He chose the latter and had enjoyed watching the trees grow, along with mixing with like-minded people, while the benefits of the plantings - including shelter for livestock - were "huge''.
Both Scott and Ryan had travelled overseas quite extensively and worked abroad. It was always good to come home, Scott said, and he always wanted to eventually return to the farm.
He was in Canada shearing when a nearby property came on the market. Colin - who had already purchased additional ground - did not particularly want any more land but he wanted two paddocks to link the property up.
He ended up purchasing 1335ha - which was covered in rocks and gorse - and Scott returned to the farm in 1993. Ryan came back in the 2000s.
Asked how it worked out, they joked that every week they were supposed to have a meeting. That had started out "pretty good'' but had waned.
Colin was acutely aware that it was not always easy when fathers and sons were working together and communication was crucial.
Ryan, and Scott's wife, Jo looked after the stock work, while Scott did most of the tractor work and machinery-related stuff.
"Dad liaises between and fixes stuff,'' Scott said.
"I don't answer to anybody. If they want me, they come and find me,'' Colin quipped.
Coincidentally, it was originally a town supply farm and Colin also used to milk six cows, which he joked he did to remind him that he did not want to milk cows.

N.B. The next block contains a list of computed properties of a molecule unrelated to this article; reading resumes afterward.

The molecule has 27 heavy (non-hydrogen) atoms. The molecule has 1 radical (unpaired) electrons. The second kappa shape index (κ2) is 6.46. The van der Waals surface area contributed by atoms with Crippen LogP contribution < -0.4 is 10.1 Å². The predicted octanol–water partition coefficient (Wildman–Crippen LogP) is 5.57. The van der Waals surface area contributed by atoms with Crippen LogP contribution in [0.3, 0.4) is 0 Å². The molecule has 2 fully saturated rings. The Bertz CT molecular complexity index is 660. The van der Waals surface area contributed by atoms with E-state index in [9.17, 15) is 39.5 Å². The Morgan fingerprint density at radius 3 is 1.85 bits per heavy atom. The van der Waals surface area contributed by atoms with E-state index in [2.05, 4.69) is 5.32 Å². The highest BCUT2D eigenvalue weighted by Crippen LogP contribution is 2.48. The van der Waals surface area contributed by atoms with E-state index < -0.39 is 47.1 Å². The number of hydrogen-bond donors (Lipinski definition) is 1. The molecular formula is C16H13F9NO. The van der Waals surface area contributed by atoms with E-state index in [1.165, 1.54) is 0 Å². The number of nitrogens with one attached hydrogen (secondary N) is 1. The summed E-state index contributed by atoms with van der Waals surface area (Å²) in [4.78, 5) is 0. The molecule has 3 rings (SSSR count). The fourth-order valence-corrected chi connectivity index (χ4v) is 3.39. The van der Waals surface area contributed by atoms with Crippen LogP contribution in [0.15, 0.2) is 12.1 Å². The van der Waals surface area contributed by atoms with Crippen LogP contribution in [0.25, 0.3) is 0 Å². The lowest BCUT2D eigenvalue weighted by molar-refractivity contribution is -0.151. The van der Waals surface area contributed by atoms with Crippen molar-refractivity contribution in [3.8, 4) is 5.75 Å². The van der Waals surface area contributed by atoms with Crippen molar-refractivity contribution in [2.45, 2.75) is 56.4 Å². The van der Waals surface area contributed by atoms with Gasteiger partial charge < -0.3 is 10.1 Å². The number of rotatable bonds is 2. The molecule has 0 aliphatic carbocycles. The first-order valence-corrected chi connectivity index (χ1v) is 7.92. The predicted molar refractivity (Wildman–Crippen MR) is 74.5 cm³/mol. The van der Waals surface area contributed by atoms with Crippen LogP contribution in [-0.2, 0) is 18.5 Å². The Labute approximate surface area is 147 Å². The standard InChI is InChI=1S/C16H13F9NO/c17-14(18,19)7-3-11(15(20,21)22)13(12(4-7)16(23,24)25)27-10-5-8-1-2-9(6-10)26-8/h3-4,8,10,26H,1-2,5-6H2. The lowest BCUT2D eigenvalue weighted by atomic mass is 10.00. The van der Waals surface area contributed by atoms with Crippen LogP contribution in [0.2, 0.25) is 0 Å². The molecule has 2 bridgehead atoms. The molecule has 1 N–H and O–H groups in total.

The family remained passionate about sheep and beef farming, despite there having been plenty of opportunities to go dairying.
Colin and Scott were particularly mechanical and enjoyed engineering-related tasks. They had built their own firewood processor, and a log-forwarding trailer.
Colin invented the McKenzie side-pinning for capless wool packs which had made a major impact on the shearing industry in New Zealand.
They had "always worked with junk'' - "something someone else has thrown out, whether a tractor, plough or whatever'', Scott said.
He reckoned that probably dated back to his grandfather's day when they never had any money and so built things.
The passion for wood continued indoors. All three McKenzie homes are heated by wood-fired boilers, which were "bloody magic things'', Colin said, and they all had warm houses.
When Scott started to get a little bored, they decided they would have a go doing their own logging, instead of buying more ground.
They acknowledged it was quite unusual and there would not be many other farming families embarking on such a venture.
It gave him something to focus on and there was continual training - he was collecting NZQA standards all the time.